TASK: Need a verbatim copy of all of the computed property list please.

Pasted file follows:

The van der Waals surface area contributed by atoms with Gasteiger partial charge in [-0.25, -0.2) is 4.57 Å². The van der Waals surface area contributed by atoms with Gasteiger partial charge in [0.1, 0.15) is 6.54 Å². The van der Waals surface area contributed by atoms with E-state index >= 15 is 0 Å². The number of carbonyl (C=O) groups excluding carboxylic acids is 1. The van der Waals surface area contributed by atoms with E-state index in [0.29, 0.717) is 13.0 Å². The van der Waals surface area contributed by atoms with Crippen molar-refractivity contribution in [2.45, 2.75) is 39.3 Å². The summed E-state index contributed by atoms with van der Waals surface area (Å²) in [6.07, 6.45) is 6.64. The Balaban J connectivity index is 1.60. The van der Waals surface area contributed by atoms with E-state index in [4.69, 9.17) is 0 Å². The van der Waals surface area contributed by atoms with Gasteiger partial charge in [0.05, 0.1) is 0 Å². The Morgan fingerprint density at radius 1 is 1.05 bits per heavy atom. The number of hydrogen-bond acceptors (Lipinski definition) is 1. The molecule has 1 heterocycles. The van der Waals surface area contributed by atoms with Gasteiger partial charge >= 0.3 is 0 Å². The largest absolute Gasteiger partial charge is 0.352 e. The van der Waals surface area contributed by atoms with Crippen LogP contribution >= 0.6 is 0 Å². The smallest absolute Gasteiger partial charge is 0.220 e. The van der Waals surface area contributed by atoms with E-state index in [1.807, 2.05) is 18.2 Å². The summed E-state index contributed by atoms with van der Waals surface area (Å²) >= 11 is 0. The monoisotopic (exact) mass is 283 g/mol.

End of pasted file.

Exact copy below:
The van der Waals surface area contributed by atoms with Gasteiger partial charge in [-0.25, -0.2) is 4.57 Å². The van der Waals surface area contributed by atoms with Gasteiger partial charge in [0.1, 0.15) is 6.54 Å². The van der Waals surface area contributed by atoms with E-state index >= 15 is 0 Å². The number of carbonyl (C=O) groups excluding carboxylic acids is 1. The van der Waals surface area contributed by atoms with E-state index in [0.29, 0.717) is 13.0 Å². The van der Waals surface area contributed by atoms with Crippen molar-refractivity contribution in [2.45, 2.75) is 39.3 Å². The summed E-state index contributed by atoms with van der Waals surface area (Å²) in [6.07, 6.45) is 6.64. The Balaban J connectivity index is 1.60. The van der Waals surface area contributed by atoms with E-state index in [4.69, 9.17) is 0 Å². The van der Waals surface area contributed by atoms with Gasteiger partial charge in [0.05, 0.1) is 0 Å². The Morgan fingerprint density at radius 1 is 1.05 bits per heavy atom. The number of hydrogen-bond acceptors (Lipinski definition) is 1. The molecule has 1 heterocycles. The van der Waals surface area contributed by atoms with Gasteiger partial charge >= 0.3 is 0 Å². The largest absolute Gasteiger partial charge is 0.352 e. The van der Waals surface area contributed by atoms with Crippen LogP contribution >= 0.6 is 0 Å². The smallest absolute Gasteiger partial charge is 0.220 e. The van der Waals surface area contributed by atoms with E-state index in [1.807, 2.05) is 18.2 Å². The summed E-state index contributed by atoms with van der Waals surface area (Å²) >= 11 is 0. The monoisotopic (exact) mass is 283 g/mol.